When using an ancient text like that in IZUTSU, I have to come to it from the English translation and a pronounciation guide in alphabet. This is in a language that most people in Japan will not understand unless they've studied the ancient language. The music is then checked by some of the best experts in that field to make sure it's accurate. Many of the players on that CD are some of the best known today in traditional instruments. I also composed another piece based on an ancient Noh play called "Aoi no Ue". This was performed by players who really know the ancient language from deep within themselves. This was recrded, but remain unreleased.
I have recieved e-mail from a number of people in Japan, who complain that Ohta Hiromi's sings the traditional song, Takeda no Komoriuta as if she doesn't understand the meaning of what she is singing, and that on other tracks her vocals sound either artificial or contrived. Although it's true that Takeda no Komoriuta is in a old language from a western province that none of us can speak, we felt that she was able to communicate the emotions through her singing. In some of the other songs, the words have a slightly older feel to them than modern Japanese.
As you probaby know, Japanese is not my first language or a language I can speak without an accent. However, the same thing also applies to Kan Mikami or Shuji Terayama, the great poet who wrote many theatre pieces for Tenjo Sajiki. In all of their recordings, they are speaking or singing with a thick northern accent, which they will never be able to take out of their voices. Much of my first recordings were in Japanese, but the record companies told me to use English instead because the Japanese buyers will find them too strange. I have also had a violently negative reaction during my show, when a woman screamed for me to shut up in Japanese, and use English only. I, however, feel that Japanese with an accent should also have its rightful place here. In some of my recent works, I use some words by Shuji Terayama. My accent seems to remind some listeners of Shuji Terayama's own accent. Doing a live show with Kan Mikami was also a great inspiration. In some of my recent shows, I am also singing songs like "E no Naka no Sugata" from "Red Moon". Someone told me my singing in Japanese sounds like someone who is mentally handicapped. But people will also know it's real and not contrived because this is the way I really speak the language. I am now trying to use this disadvantage as an advantage, and increasing the amount of material in Japanese." Ayuo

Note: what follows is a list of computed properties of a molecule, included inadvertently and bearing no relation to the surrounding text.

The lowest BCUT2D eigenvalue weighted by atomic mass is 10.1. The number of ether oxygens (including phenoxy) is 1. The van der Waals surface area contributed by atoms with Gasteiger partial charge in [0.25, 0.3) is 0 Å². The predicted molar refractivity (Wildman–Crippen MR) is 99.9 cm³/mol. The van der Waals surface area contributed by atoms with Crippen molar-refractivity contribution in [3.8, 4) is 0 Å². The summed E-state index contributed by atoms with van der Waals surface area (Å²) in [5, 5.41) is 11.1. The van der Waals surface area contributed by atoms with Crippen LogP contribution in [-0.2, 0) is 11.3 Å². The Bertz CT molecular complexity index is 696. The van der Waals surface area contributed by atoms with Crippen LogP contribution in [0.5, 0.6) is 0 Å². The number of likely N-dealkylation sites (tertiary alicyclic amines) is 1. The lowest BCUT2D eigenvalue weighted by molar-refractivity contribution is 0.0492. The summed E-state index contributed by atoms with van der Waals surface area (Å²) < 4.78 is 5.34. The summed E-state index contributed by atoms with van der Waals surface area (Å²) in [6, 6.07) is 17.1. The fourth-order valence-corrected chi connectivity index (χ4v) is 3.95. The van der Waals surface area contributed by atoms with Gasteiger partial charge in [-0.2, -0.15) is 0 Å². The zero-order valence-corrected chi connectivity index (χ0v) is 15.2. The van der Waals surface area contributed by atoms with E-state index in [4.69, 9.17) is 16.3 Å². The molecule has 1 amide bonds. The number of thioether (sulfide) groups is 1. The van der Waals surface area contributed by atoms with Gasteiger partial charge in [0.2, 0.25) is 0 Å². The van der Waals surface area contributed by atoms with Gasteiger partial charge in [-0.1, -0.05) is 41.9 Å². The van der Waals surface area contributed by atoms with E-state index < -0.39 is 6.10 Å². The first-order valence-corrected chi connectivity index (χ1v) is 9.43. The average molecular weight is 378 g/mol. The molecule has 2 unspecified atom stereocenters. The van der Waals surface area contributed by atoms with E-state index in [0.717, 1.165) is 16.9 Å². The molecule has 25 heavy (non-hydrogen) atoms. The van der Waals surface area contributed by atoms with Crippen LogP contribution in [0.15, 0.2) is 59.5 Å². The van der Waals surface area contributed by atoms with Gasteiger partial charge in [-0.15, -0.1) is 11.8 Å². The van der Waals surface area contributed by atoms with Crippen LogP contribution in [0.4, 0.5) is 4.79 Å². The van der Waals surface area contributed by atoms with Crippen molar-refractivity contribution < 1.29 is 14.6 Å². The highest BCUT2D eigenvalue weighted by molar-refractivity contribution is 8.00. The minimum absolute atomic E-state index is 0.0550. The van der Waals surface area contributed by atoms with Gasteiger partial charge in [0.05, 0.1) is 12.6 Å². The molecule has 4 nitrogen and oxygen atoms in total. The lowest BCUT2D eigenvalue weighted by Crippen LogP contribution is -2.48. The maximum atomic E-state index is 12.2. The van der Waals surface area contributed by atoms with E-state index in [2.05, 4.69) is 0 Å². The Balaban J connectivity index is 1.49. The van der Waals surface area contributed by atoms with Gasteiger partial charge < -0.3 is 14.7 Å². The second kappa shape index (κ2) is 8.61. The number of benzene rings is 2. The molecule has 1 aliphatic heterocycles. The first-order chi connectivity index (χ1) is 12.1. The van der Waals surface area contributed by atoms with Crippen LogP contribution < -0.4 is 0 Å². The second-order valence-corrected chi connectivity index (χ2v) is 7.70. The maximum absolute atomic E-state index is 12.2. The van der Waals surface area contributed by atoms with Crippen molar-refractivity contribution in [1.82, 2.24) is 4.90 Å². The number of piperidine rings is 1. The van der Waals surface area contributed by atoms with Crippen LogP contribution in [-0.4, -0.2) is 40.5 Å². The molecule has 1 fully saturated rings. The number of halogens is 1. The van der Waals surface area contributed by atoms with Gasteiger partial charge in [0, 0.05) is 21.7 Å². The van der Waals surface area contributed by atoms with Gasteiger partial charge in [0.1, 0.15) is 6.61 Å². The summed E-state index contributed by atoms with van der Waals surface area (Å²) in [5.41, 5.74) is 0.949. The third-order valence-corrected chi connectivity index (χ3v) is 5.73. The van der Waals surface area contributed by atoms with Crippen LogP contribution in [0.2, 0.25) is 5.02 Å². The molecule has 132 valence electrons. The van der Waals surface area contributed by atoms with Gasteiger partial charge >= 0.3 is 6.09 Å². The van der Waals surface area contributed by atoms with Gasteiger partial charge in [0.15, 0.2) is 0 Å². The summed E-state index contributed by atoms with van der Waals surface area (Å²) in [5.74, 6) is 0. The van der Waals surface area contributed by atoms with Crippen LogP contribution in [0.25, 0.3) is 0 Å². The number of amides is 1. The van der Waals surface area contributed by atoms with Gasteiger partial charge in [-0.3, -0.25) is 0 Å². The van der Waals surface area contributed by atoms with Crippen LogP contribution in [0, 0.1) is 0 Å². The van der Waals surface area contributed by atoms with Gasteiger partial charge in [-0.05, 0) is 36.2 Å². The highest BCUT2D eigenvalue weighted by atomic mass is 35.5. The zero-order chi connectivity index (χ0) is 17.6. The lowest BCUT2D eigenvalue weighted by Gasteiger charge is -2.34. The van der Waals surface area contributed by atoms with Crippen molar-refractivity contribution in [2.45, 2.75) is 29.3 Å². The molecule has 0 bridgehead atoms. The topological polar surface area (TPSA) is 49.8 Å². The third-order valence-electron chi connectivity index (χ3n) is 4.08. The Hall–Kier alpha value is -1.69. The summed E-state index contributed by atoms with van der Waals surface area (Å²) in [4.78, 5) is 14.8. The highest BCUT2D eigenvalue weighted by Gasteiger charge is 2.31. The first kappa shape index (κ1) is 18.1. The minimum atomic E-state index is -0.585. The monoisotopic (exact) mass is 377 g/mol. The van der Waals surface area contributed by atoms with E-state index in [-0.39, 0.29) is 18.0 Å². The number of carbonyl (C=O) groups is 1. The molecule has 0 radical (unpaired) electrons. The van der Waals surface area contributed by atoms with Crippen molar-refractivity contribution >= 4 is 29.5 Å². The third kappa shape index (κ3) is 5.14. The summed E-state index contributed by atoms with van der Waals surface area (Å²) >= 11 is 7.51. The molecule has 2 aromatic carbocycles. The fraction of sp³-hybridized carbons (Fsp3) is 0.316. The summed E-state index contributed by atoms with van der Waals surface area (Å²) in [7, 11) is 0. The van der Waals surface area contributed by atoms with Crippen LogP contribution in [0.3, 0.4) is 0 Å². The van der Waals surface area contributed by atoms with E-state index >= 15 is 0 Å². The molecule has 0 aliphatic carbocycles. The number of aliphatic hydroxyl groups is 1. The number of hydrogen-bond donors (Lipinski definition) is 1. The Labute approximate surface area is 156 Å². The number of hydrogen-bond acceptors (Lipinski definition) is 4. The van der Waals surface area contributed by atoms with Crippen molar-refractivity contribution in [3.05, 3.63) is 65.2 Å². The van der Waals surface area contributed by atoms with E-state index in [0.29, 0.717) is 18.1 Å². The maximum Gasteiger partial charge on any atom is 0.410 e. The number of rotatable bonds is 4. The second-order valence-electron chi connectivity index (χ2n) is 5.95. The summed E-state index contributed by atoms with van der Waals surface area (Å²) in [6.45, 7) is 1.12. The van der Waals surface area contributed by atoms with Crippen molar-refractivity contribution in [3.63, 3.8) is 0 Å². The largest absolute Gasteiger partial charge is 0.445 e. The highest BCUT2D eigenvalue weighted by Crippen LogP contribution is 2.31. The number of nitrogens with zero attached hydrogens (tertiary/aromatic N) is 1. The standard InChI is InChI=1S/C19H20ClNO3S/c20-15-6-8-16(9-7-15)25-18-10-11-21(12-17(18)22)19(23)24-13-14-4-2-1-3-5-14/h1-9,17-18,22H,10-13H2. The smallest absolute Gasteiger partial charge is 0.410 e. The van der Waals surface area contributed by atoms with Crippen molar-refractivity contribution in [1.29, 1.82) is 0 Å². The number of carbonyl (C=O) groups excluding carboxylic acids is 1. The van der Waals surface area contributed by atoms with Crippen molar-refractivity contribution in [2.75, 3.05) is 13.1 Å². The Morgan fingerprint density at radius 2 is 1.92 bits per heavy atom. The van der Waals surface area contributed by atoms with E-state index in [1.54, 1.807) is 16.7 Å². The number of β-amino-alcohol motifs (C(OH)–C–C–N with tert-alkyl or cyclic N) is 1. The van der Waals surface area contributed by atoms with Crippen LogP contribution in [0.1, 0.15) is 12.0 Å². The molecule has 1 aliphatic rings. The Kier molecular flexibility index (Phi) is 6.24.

Last remarks :
* Ayuo, once called by John Zorn one of the most enigmatic figures from Japan, compared to the individuality of Moondog for instance, surely creates music which succeeds to make its own musical definition with a world vision on music, as a blend of Japanese music with elements of Middle eastern and Western Music essences of characteristics. This "new mucic" stands very much on its own.
radioshow's playlist with many more comments (also from Ayuo)
(broadcast from 2004-06-30) here New CD for Tzadik was released end 2005->